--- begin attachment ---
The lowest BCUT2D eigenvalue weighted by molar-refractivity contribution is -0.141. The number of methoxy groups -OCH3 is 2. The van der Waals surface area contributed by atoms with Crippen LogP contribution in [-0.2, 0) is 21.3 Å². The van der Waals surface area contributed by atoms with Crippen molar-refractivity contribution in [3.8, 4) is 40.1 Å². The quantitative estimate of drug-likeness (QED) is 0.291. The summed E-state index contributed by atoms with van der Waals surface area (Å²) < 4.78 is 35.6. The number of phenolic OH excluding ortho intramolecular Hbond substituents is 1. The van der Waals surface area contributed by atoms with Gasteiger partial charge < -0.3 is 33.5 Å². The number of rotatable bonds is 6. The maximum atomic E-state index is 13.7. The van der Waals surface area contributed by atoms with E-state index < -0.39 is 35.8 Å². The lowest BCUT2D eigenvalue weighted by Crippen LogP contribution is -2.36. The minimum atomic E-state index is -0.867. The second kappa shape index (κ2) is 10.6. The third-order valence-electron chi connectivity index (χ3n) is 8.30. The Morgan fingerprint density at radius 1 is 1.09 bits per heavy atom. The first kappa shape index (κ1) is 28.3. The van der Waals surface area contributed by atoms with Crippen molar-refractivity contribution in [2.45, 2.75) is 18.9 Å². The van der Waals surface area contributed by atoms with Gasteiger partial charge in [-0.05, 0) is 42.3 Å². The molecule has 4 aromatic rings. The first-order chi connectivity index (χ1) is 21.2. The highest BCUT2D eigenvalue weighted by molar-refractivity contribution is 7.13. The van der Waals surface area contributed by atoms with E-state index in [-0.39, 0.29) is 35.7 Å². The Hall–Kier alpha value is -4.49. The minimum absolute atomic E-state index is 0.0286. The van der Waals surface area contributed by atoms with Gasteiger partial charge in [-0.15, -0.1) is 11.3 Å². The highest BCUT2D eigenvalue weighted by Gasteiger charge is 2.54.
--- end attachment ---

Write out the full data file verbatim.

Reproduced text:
The lowest BCUT2D eigenvalue weighted by molar-refractivity contribution is -0.141. The number of methoxy groups -OCH3 is 2. The van der Waals surface area contributed by atoms with Crippen LogP contribution in [-0.2, 0) is 21.3 Å². The van der Waals surface area contributed by atoms with Crippen molar-refractivity contribution in [3.8, 4) is 40.1 Å². The quantitative estimate of drug-likeness (QED) is 0.291. The summed E-state index contributed by atoms with van der Waals surface area (Å²) < 4.78 is 35.6. The number of phenolic OH excluding ortho intramolecular Hbond substituents is 1. The van der Waals surface area contributed by atoms with Gasteiger partial charge < -0.3 is 33.5 Å². The number of rotatable bonds is 6. The maximum atomic E-state index is 13.7. The van der Waals surface area contributed by atoms with E-state index < -0.39 is 35.8 Å². The lowest BCUT2D eigenvalue weighted by Crippen LogP contribution is -2.36. The minimum atomic E-state index is -0.867. The second kappa shape index (κ2) is 10.6. The third-order valence-electron chi connectivity index (χ3n) is 8.30. The Morgan fingerprint density at radius 1 is 1.09 bits per heavy atom. The first kappa shape index (κ1) is 28.3. The van der Waals surface area contributed by atoms with Crippen molar-refractivity contribution in [2.45, 2.75) is 18.9 Å². The van der Waals surface area contributed by atoms with Gasteiger partial charge in [-0.05, 0) is 42.3 Å². The molecule has 4 aromatic rings. The first-order chi connectivity index (χ1) is 21.2. The highest BCUT2D eigenvalue weighted by molar-refractivity contribution is 7.13. The van der Waals surface area contributed by atoms with E-state index in [-0.39, 0.29) is 35.7 Å². The Hall–Kier alpha value is -4.49. The minimum absolute atomic E-state index is 0.0286. The van der Waals surface area contributed by atoms with Gasteiger partial charge in [-0.15, -0.1) is 11.3 Å². The highest BCUT2D eigenvalue weighted by Gasteiger charge is 2.54.